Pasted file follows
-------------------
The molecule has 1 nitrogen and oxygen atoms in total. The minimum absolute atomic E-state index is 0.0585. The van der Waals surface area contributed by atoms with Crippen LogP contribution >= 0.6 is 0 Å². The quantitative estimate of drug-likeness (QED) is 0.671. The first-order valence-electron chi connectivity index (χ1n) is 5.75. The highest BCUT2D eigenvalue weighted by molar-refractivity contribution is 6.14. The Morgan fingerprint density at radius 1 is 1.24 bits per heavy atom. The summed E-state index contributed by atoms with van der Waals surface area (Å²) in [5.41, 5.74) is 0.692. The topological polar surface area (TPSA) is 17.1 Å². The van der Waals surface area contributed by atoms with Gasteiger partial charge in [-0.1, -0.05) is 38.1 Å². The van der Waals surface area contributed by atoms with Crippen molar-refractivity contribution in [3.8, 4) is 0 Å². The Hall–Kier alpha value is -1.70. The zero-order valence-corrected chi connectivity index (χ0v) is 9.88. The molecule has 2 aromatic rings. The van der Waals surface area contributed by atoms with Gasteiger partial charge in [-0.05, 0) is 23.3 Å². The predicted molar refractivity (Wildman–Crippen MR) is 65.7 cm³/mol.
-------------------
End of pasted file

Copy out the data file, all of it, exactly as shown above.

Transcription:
The molecule has 1 nitrogen and oxygen atoms in total. The minimum absolute atomic E-state index is 0.0585. The van der Waals surface area contributed by atoms with Crippen LogP contribution >= 0.6 is 0 Å². The quantitative estimate of drug-likeness (QED) is 0.671. The first-order valence-electron chi connectivity index (χ1n) is 5.75. The highest BCUT2D eigenvalue weighted by molar-refractivity contribution is 6.14. The Morgan fingerprint density at radius 1 is 1.24 bits per heavy atom. The summed E-state index contributed by atoms with van der Waals surface area (Å²) in [5.41, 5.74) is 0.692. The topological polar surface area (TPSA) is 17.1 Å². The van der Waals surface area contributed by atoms with Gasteiger partial charge in [-0.1, -0.05) is 38.1 Å². The van der Waals surface area contributed by atoms with Crippen molar-refractivity contribution in [3.8, 4) is 0 Å². The Hall–Kier alpha value is -1.70. The zero-order valence-corrected chi connectivity index (χ0v) is 9.88. The molecule has 2 aromatic rings. The van der Waals surface area contributed by atoms with Gasteiger partial charge in [-0.05, 0) is 23.3 Å². The predicted molar refractivity (Wildman–Crippen MR) is 65.7 cm³/mol.